A Secret beta

So, the semi-open weekend beta of The Secret World has started. And oh boy, have I been busy!
Facial animations are actually quite good

The beta-ness shows in some parts, but the new approach to advancement and crafting, plus the very nicely done missions (cutscenes! cutscenes everywhere!) is - in my opinion - worth it.

Note: some of the screenshots were taken with the "low" graphical setting (heh, semi-passive office PC..) so please don't judge the graphics based on them.

There are no "levels" in the original sense. The character does get experience and there is an xp bar. At predetermined points, the character will get skill (SP) and anima (AP) points, but the "length" of the xp bar does not change. You could say that you are advancing through the same level again and again.

The character does not have attributes like strength or even defense by himself or herself. Instead, these attributes are given by the talismans and weapons the character has equipped. There is one head, three major three minor talisman and two weapon slots. Note that each talisman slot will only accept a particular sub-type of talisman. Apart from these, you have the usual potions.

Clothes & Looks
None of the talismans show on the character, only the weapons. Note however, that the characters can, in fact equip clothes as well. These give absolutely nothing, apart from looks. Devs said that about 40-60% will be reward based, so where in other games you could show off your prowess by wearing that particular armor from that particular instance, here you can do the same with clothes. Or just wear something that you think looks way better on your character without the loss of abilities, attributes or the need to transmogrify them. Also, clothes are not stored in the inventory, but in a separate dressing list. Oh, and males anf females have separate clothes.

A dragon working girl amongst the templars...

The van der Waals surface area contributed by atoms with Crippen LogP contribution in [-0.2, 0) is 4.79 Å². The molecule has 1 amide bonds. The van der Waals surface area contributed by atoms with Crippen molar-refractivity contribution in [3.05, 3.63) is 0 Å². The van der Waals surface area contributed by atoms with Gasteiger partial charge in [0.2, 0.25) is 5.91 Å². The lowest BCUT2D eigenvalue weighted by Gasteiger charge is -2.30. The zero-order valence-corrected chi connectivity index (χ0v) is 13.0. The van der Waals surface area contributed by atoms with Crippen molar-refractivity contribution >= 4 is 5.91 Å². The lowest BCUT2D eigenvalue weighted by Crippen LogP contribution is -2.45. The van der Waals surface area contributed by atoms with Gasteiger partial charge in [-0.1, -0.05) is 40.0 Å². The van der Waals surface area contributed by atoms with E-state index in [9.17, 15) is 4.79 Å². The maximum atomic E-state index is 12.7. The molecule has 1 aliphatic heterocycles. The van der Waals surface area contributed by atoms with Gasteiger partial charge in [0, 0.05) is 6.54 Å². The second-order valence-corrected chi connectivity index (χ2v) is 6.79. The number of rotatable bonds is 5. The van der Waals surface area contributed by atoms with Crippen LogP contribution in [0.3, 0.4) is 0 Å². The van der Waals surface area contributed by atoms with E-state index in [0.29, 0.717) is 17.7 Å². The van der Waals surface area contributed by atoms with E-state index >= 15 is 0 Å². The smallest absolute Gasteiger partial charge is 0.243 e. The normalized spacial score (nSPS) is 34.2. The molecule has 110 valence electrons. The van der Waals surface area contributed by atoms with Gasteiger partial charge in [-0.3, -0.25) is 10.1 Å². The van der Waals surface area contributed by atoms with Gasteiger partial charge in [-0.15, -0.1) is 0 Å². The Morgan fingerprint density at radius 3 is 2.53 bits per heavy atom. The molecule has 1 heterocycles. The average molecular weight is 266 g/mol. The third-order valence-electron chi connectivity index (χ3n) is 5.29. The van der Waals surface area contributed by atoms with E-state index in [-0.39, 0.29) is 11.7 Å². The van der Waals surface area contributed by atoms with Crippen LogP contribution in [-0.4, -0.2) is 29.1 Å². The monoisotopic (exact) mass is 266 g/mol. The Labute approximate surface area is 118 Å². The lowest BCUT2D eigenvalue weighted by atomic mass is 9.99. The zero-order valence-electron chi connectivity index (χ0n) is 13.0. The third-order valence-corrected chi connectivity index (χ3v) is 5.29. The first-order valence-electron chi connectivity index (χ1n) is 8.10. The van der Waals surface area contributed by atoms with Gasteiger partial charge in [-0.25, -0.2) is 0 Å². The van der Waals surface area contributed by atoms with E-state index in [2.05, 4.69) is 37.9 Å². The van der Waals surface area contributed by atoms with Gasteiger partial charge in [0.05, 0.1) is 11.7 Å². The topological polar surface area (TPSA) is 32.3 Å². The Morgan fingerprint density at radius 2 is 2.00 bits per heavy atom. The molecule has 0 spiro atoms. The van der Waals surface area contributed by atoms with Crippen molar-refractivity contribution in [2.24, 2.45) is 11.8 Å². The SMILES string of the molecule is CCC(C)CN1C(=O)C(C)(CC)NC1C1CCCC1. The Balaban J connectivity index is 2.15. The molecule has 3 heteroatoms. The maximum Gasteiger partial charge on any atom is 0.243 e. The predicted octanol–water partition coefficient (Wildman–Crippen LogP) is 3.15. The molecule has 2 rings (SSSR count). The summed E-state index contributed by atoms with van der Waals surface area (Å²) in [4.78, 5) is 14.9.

Abilities & Skills
Instead of attributes, the characters have skills and abilities that unlocked with SP and AP respectively. Skills are needed for wielding increasingly powerful weapons an talismans, while abilities are the active and passive "spells" of the game. These can range from a passive giving a buff (extra dmg, statechange, cooldown reduction) for a particular active ability, for an entire family of abilities (frenzy attacks, DoTs, blade abilities, HoTs).

The abilities are classified into weapon categories and types, plus there are three small miscelaneous sets that are not unlocked for the beta. The categories are: melee, ranged, magic. The types are: blades, fists, hammers, assault rufles, shotguns, pistos, chaos magic, blood magic, elemental magic. There is a small limitation concerning the order the abilities can be bought. To acces the outer tiers for the each weapon, you have to first complete the two inner tiers. Each little segment consists of seven abilities that can only be purchased in order.

Every weapon skill can be advanced in two sets: support and damage

As you can see, you can, at any point decide to go for another weapon. As the beginning skills are relatively cheap (1-7 AP), getting it up to an acceptable level is not hard at all. Especially since more difficult quests seem to be rewarding more and more xp, so you get more and more AP & SP. The AP that is short change for a final ability of the final tier can  unlock a whole first tier segment. And since there is no retraining, no loss of abilities, you can change between specs (dps, tank, healer) any time, anywhere.

Decks (ability sets)
Out of the about 500 abilities, you can only have 7+7 at any given moment. 7 active and 7 passive skills. These are what the game calls "decks". For those who are unsure as to what abilities they should spend AP towards, or are just lazy to read through them, there are readymade decks for every faction and most weapon combinations.

Achievements are a must. A number of them appear to be fun to get, as opposed to the usual suspects.

If you had to pick one mindboggingly boring part of the crafting systems prevalent in MMOs, it would be the level grind: crafting bad items just to get the skill up to the max level. Waste of money, waste of time, waste of clicks and energy. Here it is quite different. Think minecraft-different: you don't have a crafting skill, you just have to know the "patterns" for each item.